10th March 2020, Runcorn Linnets FC v Clitheroe : 0-1 Sponsored by George and Paul Coward in memory of Ros
After a creaky performance in Saturday's 1-1 draw with Colne, following four weeks of unplanned 'winter break', it was feared there would be a rapid return to inactivity, with 24 hours of solid rain forecast before the visit of Clitheroe.
Fortunately our corner of Cheshire was spared the worst of it, and the visit of Clitheroe that was washed out on February 15th was on.
The next question was whether we would see a repeat of the slapstick 4-4 draw in the away fixture back in September. It seemed unlikely, given wholesale changes in personnel since that bizarre late-show.
In the event, the bulk of the Runcorn performance was painfully akin to that of the first half at Shawbridge, which had attracted the phrase "as bad as it gets" from manager Michael Ellison.
Linnets started the game one place above their guests in the table, by the difference of a single goal, albeit with three games in hand on the Lancastrians, who sat 9th despite having failed to win any of their last nine games.
That sequence was to end in unspectacular style, the 0-1 home defeat also exacerbated by serious-looking injuries to three key players.
Two minutes before kick-off, Kris Holt received a presentation for his 100th Linnets appearance, when he returned to the club from the bench against Colne three days earlier.
Ten minutes later, his 101st appearance was over, badly injured by a crunching tackle in which referee Mr Young didn't see an offence. Our own video evidence is unfortunately too belated and unofficial to be of relevance.
The first 15 minutes saw sharper and more enterprising football from the hosts than they had shown against Colne, but it wasn't to last.
On two minutes a diagonal ball into the penalty area from Kyle Hamid was an inch too high for Ben Wharton to get a head on it, and soon after, a quick pass from Holt to Wharton was relayed to Ryan Gibson on the right, but it ran just too long for him
That was Holt's last contribution before he was felled just inside his own half, but the only free-kick awarded was against Liam Caddick for a foul seconds later, as Kris still writhed in agony.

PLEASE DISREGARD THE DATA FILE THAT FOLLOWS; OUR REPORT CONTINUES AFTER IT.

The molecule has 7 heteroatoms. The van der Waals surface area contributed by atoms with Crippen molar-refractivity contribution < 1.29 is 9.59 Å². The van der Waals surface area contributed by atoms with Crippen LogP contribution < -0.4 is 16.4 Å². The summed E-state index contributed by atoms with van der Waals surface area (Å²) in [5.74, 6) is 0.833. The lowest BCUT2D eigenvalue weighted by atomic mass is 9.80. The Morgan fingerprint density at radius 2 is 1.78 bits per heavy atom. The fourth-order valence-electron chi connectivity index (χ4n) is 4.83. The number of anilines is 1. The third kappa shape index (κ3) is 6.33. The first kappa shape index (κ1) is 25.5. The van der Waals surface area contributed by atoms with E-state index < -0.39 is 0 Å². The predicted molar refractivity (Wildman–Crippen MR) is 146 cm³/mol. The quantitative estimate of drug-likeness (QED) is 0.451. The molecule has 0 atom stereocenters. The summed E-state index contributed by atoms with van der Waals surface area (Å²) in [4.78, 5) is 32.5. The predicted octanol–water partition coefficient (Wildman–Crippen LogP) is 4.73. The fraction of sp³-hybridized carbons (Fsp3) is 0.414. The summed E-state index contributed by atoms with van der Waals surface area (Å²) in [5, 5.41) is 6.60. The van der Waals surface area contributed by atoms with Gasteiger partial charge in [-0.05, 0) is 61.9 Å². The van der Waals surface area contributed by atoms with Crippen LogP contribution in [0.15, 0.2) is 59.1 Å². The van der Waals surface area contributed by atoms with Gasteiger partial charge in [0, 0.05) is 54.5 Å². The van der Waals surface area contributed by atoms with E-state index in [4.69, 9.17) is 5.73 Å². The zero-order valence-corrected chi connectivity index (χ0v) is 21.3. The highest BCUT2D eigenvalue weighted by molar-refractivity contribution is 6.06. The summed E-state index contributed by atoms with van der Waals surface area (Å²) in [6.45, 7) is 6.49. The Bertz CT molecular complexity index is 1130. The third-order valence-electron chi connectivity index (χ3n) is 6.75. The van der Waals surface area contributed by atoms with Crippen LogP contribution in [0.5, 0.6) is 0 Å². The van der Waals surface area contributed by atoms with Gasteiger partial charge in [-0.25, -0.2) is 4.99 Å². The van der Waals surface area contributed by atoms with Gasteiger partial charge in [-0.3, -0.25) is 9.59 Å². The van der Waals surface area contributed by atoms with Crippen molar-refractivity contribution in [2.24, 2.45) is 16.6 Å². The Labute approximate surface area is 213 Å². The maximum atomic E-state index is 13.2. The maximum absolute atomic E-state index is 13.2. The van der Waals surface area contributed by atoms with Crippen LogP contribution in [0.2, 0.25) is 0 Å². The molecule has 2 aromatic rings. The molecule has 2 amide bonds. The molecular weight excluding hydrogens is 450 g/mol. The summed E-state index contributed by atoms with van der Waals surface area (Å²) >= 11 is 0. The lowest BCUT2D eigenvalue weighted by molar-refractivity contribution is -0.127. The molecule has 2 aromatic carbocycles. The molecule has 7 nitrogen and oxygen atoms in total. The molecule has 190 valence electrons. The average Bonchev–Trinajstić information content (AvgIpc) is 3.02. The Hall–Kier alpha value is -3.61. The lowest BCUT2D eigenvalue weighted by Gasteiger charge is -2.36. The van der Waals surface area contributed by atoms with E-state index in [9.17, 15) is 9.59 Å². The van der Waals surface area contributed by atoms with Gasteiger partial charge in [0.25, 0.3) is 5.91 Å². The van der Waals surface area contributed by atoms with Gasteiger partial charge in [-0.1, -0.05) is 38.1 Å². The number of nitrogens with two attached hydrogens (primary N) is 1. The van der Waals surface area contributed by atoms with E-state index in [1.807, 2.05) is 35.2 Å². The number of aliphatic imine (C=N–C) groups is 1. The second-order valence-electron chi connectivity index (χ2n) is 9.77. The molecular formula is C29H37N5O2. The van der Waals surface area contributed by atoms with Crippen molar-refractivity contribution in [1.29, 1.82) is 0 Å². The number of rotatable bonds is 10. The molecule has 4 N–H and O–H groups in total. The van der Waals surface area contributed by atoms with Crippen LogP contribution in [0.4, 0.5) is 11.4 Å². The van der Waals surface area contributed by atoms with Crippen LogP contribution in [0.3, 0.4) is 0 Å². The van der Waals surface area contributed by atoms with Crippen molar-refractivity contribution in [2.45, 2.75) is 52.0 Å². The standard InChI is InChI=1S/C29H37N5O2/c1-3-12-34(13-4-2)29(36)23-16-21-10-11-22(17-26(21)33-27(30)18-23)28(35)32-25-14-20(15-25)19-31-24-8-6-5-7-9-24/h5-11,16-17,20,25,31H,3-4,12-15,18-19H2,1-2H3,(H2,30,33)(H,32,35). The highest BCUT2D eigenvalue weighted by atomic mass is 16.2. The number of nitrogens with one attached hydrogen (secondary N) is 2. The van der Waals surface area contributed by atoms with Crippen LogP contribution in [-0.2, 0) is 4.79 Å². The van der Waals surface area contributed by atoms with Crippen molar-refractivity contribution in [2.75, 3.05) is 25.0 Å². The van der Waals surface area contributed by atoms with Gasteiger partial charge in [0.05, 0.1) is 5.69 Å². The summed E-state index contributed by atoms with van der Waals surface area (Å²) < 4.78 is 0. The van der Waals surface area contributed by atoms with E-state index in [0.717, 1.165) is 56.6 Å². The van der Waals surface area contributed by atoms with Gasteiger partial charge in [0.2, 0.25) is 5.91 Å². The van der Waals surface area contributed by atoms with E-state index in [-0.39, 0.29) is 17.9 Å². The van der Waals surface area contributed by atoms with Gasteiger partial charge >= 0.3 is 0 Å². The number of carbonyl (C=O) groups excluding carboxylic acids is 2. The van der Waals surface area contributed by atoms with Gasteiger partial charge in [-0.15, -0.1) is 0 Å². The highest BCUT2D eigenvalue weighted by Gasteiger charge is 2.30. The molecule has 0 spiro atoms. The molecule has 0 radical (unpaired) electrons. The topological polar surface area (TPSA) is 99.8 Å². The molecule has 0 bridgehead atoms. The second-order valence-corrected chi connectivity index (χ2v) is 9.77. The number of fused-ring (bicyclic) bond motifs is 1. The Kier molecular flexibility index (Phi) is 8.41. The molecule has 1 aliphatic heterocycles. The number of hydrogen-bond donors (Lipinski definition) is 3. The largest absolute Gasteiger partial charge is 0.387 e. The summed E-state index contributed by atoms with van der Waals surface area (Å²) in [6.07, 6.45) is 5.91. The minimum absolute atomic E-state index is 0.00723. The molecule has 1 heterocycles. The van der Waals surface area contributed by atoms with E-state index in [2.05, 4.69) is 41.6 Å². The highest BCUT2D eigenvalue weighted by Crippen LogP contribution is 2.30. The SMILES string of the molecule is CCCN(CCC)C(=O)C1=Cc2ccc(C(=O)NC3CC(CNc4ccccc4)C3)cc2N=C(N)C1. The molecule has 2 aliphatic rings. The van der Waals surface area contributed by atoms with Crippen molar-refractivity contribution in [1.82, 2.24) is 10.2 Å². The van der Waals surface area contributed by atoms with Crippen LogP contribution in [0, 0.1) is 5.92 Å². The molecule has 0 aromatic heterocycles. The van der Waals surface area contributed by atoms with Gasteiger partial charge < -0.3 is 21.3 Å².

He was replaced by Louis Hayes.
Eight minutes in, from a corner on the right after Ryan Gibson's cross had been blocked at point-blank range, Clitheroe 'keeper Chris Thompson punched unconvincingly to the 18-yard line. But barely three seconds later he was back on his line to make a great save, tipping a powerful Wharton shot over the bar.
Two more corners were headed clear before a third from the right on the quarter-hour found Peter Wylie at the far edge of the six-yard box. His bullet header was a foot below the bar, but was headed out by Craig Stanley.
The referee couldn't possibly have known whether or not it had crossed the line, but the assistant at the corner flag was adamant that it hadn't.
Neither Hawkeye nor Cyclops are among my nicknames (at least not to my face), but those of us who were within ten feet knew that thedefender was a good two feet behind the line. I've drawn several diagrams, and still fail to see how he
could have propelled it outwards off the underside of the crossbar if it hadn't been over the line.
Linnets' early incisiveness abated after that disappointment, and the next ten minutes or so saw a distinct lull in proceedings, which also included the departure of Runcorn's recent star performer Ally Brown.
He too needed assistance to leave the pitch, following a 50/50 challenge with no obvious blame to attach. Wylie moved to right-back, with Scott Lycett introduced to fill his centre-back berth alongside Jack Hinnigan, one of three changes from Saturday's draw, along with Zac Aley for Louis Corrigan and Holt, briefly, for Hayes.